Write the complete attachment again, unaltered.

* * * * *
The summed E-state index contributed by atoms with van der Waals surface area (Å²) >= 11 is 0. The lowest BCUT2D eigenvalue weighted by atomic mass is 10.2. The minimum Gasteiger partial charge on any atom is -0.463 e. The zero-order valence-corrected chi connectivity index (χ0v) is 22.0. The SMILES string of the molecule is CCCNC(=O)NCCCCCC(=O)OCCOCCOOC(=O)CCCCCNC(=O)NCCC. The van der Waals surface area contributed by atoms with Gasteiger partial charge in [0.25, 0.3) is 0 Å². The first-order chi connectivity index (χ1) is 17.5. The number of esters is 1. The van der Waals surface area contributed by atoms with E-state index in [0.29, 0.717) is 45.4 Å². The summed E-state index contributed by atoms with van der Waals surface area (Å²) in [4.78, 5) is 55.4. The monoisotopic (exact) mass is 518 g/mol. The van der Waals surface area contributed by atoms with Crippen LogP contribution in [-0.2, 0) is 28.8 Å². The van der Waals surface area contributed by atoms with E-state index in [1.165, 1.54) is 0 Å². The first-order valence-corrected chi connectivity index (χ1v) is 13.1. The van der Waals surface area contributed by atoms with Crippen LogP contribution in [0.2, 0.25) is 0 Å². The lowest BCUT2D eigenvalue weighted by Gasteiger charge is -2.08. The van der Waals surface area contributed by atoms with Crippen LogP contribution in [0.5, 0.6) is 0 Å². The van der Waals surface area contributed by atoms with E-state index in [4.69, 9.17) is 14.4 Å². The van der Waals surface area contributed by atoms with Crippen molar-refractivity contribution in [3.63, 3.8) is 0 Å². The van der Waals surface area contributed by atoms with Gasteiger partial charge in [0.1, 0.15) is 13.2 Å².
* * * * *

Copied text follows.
The summed E-state index contributed by atoms with van der Waals surface area (Å²) >= 11 is 0. The lowest BCUT2D eigenvalue weighted by atomic mass is 10.2. The minimum Gasteiger partial charge on any atom is -0.463 e. The zero-order valence-corrected chi connectivity index (χ0v) is 22.0. The SMILES string of the molecule is CCCNC(=O)NCCCCCC(=O)OCCOCCOOC(=O)CCCCCNC(=O)NCCC. The van der Waals surface area contributed by atoms with Gasteiger partial charge in [0.25, 0.3) is 0 Å². The first-order chi connectivity index (χ1) is 17.5. The number of esters is 1. The van der Waals surface area contributed by atoms with E-state index in [0.29, 0.717) is 45.4 Å². The summed E-state index contributed by atoms with van der Waals surface area (Å²) in [4.78, 5) is 55.4. The monoisotopic (exact) mass is 518 g/mol. The van der Waals surface area contributed by atoms with Crippen LogP contribution in [-0.2, 0) is 28.8 Å². The van der Waals surface area contributed by atoms with E-state index in [1.165, 1.54) is 0 Å². The first-order valence-corrected chi connectivity index (χ1v) is 13.1. The van der Waals surface area contributed by atoms with Crippen LogP contribution in [0.2, 0.25) is 0 Å². The lowest BCUT2D eigenvalue weighted by Gasteiger charge is -2.08. The van der Waals surface area contributed by atoms with Crippen LogP contribution in [0.5, 0.6) is 0 Å². The van der Waals surface area contributed by atoms with E-state index in [4.69, 9.17) is 14.4 Å². The van der Waals surface area contributed by atoms with Crippen molar-refractivity contribution in [3.63, 3.8) is 0 Å². The van der Waals surface area contributed by atoms with Gasteiger partial charge in [0.1, 0.15) is 13.2 Å².